Racing skis for classic style
Racing cross-country skis are simply great. Beautiful at sight. Costing about ten to fifteen thousand Czech crowns. With amazingly fast base the skis simply fly over the snow. But watch out, as the category suggests, racing skis are for competitors. If you haven´t mastered your kick and glide precisely, you will suffer on them. They are quite stiff but very light, so they aren?t as resistant as necessary. They are usable only in groomed trails. If you learn cross-country skiing well, you will have really great time on the racing skis. The skis are faster on firm groomed snow thanks to their width, which is only 43-46mm, but for softer trails it´s better to choose slightly wider skis. Some producers even make one type of racing skis with different width that are used on different types of snow. The length of the classic racing cross-country skis should be about 20-30cm longer than the skier´s stature.

Racing skis for skating
Previous sentences also apply to skating racing cross-country skis. They are simply racing skis. They are quite narrow hence unsteady. But they are pretty fast and if you are good at skating, you will really enjoy them. The length of these skis should be about 5-15cm longer than the skier´s stature.

I hope you have found at least some new and important information in this long text. Hopefully you know a bit more about buying cross-country skis now and you won?t believe those profit-mad salesmen every word :-) Though I recommend consulting your choice with shop assistants in specialised cross-country skiing shops and accept their well-meant advice. Also be careful when buying second-hand equipment. Cross-country skis that have been used in foreign ski rentals for a few years look like new but their condition is poor. Their camber has softened or it will go soft during your first few trips. That´s because there is enough snow in Austrian or Swiss ski areas and the base of the skis doesn´t suffer on stones or other inconveniences. But they are used very intensely and often and every ski goes soft after some X kilometres. In our winter conditions the skis soften when they are completely damaged, but there they are practically new? Yet beware of cross-country skis being sold in supermarkets. Although they bear renowned trademarks, they are useless for decent skiing. These cheap skis have bad base, to which waxes don´t adhere well. Their inner structure isn´t usually same in a pair, so their camber is different, too. Moreover, the used materials cause up to ten times quicker softening of the skis than the materials of quality skis.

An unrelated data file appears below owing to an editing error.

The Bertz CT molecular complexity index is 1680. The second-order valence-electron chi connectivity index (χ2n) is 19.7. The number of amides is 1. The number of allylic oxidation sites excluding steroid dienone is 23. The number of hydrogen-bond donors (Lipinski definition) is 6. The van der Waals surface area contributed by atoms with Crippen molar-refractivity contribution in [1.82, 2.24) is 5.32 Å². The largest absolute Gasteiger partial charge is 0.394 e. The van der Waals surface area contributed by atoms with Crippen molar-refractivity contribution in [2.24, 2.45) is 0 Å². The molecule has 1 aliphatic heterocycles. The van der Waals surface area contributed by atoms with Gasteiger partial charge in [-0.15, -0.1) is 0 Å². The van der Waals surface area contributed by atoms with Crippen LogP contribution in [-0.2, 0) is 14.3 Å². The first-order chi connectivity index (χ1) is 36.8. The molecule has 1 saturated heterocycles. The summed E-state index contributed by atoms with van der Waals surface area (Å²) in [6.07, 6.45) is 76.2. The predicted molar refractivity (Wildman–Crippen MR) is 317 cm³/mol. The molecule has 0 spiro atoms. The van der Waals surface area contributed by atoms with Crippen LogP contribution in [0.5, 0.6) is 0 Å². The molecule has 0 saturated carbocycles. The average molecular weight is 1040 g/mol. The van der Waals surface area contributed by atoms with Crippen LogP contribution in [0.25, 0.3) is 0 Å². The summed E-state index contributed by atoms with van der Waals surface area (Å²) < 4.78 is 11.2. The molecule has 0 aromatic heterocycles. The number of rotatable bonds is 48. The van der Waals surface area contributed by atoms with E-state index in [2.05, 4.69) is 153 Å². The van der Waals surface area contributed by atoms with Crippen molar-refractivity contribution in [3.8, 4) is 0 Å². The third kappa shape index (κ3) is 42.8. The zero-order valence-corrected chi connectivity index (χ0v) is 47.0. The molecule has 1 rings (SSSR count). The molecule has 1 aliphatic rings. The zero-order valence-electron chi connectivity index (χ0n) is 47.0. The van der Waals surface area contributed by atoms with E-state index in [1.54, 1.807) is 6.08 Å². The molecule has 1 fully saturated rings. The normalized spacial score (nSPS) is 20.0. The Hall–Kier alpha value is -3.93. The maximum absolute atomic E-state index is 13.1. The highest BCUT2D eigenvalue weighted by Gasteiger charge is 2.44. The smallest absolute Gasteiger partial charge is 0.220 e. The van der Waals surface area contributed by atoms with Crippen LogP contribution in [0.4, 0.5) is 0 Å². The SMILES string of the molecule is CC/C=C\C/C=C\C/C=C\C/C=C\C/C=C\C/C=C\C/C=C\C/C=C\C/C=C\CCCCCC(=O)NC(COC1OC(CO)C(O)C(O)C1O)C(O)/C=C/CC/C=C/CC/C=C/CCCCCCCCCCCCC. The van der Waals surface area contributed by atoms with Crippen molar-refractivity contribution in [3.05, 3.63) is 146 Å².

You should also pay special attention to bindings and boots. Connection between a ski and a boot is quite an important thing. Very common N75 binding should be recommended only to those who want to walk in boots rather than ski. Then there are different types of more or less suitable bindings. I wouldn´t recommend trying to save money on it. You simply cannot save money on boots and bindings. If you buy them cheap, they are of poor quality. The only suitable bindings are Rottefella and Salomon. Sometimes they appear under another name, for example Rossignol, Fisher and so on, but they are still the same two types. As for their quality the two types of bindings are entirely equivalent. Recently it is probably better to buy Rottefella thanks to NIS system. But there could be other long articles written about boots, bindings, clothing, waxing etc. Maybe some other time.
Now, I can only recommend visiting one of VODÁK sport shops, where we will help you willingly. To learn more about maintaining and waxing of your cross-country skis I suggest attending the "Kdo maže - ten jede" waxing course organised by VODÁK sport company.
I wish you lots of great adventures on snow!!!!

If only it would snow.. :-) But it´s possible even without it, isn´t it?

Jirka Šťastný